While testing, I was able to configure a KDE4 desktop to look mostly like a KDE3 desktop. Now given that is a “step down” one might ask why I would do that? It was so I would have confidence about updating my 83-year mother’s openSUSE-11.1 (with KDE-3.5.10) to openSUSE-11.2 (to be released in Nov-2009) or 11.3 (to be released approximately in Aug-2010) with a KDE-4.3.x desktop (or newer). I now have that confidence. I can setup KDE-4.3 such that she won’t notice much difference from her KDE-3.5.10, other than perhaps KDE-4 works better. Having no change in a desktop is VERY important to her. KDE-4 can now do that. And it can do that with stability. And it can do that with performance. And KDE4 will have better support (than KDE3).
If one decides to check out KDE-4, in order to fully appreciate it, one needs to use a proprietary nVidia driver with nVidia hardware. The nVidia Linux driver is fairly good (albeit not as good as its Windoze counter-part driver). Also, one other thing of unfortunate note, is the ATI driver for Linux was not very good, especially wrt KDE4. Its possible the ATI proprietary driver still has problems with KDE4 (I do not know if they have fixed that yet - they are working on it).
I found the excellent openSUSE liveCD with KDE-4.3 (which uses the openGL or Vesa graphic driver) if run from the CD, and not installed on the hard drive, does not give one the full KDE-4.3 experience. One needs to install the OS on the hard drive, and then go thru the non-user friendly proprietary driver setup. Its easy to setup for an average Linux user, but a pain for someone new to Linux. Note previous MS-Windows experience does not count nor help here. One needs average (not basic) Linux specific experience.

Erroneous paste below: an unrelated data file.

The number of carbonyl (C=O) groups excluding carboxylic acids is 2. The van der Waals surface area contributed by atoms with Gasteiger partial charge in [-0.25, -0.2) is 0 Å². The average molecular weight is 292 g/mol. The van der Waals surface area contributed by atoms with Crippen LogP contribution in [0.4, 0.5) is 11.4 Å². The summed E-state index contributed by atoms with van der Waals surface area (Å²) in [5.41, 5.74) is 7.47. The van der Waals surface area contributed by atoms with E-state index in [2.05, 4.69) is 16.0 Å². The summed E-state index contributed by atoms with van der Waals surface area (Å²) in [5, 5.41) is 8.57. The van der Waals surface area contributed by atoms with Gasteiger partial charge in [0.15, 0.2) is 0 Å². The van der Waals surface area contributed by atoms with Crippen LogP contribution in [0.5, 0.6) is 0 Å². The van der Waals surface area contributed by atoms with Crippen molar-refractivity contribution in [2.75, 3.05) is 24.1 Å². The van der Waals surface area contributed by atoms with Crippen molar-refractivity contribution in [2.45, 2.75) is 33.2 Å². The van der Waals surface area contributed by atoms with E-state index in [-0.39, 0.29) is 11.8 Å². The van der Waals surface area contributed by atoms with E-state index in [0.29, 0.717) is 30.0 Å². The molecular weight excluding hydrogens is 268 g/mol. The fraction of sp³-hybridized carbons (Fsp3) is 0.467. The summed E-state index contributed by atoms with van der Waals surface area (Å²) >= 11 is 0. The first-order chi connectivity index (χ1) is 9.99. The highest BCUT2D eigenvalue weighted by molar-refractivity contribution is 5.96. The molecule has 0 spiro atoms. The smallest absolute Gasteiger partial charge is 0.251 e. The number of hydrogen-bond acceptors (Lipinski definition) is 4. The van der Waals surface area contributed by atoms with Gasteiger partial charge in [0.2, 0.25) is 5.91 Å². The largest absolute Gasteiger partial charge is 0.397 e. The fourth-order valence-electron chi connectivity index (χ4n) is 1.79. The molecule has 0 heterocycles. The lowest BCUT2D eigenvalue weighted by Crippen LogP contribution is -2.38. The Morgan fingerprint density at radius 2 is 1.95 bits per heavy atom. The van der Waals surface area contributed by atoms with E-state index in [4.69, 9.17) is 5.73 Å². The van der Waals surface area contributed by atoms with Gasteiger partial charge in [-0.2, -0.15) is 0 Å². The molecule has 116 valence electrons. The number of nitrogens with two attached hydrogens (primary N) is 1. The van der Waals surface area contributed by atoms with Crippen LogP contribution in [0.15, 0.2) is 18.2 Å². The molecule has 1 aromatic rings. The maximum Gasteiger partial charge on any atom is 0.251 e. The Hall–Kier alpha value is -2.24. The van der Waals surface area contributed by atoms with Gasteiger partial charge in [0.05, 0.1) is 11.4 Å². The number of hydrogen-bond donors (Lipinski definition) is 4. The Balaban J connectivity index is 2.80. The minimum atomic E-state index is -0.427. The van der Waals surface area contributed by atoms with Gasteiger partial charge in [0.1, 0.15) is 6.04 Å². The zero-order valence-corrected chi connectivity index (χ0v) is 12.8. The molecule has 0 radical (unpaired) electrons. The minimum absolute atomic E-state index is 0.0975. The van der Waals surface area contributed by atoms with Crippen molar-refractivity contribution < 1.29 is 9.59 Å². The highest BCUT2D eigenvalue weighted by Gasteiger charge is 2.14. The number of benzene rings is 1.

A caution/warning: one can not easily use the KDE-4.1.3 version that comes with the Novell/SuSE GmbH packaged openSUSE-11.1 liveCD. That 4.1.3version of KDE-4 is far too buggy, and given the rapid KDE4 development it is horribly antiquated and it will give the completely wrong impresssion about KDE-4. One needs KDE-4.3.
So instead one should download the liveCD I noted above: “KDE Four Live” CD](http://home.kde.org/~binner/kde-four-live/) … this liveCD does have its limitations. In order to fit everything on the liveCD, a lot of things had to be cut out. The installer is not as good. Its hardware detection is not as good. Hence for those who want the best openSUSE Linux experience with KDE-4, its likely best to wait until January 2010, when openSUSE-11.2 GM (Gold Mastered) version is released with KDE-4.3.x, where January-2010 is a couple of months after the release, and there has been sufficient time for many bug fixes to be on the Software Repositories for a quick download.
Anyway, its something to keep in mind for any future Linux installs. There is a lot of bad press (and in many cases deserved bad press) circulating about KDE-4, and I think with the most current KDE-4.3 release, this is all “water under the bridge”.
KDE4 is coming of age !!
*Moderator note - these are my private views - not the views of the forum, nor the views of Novell/SuSE-GmbH
… After all, this IS the Soap Box subforum … *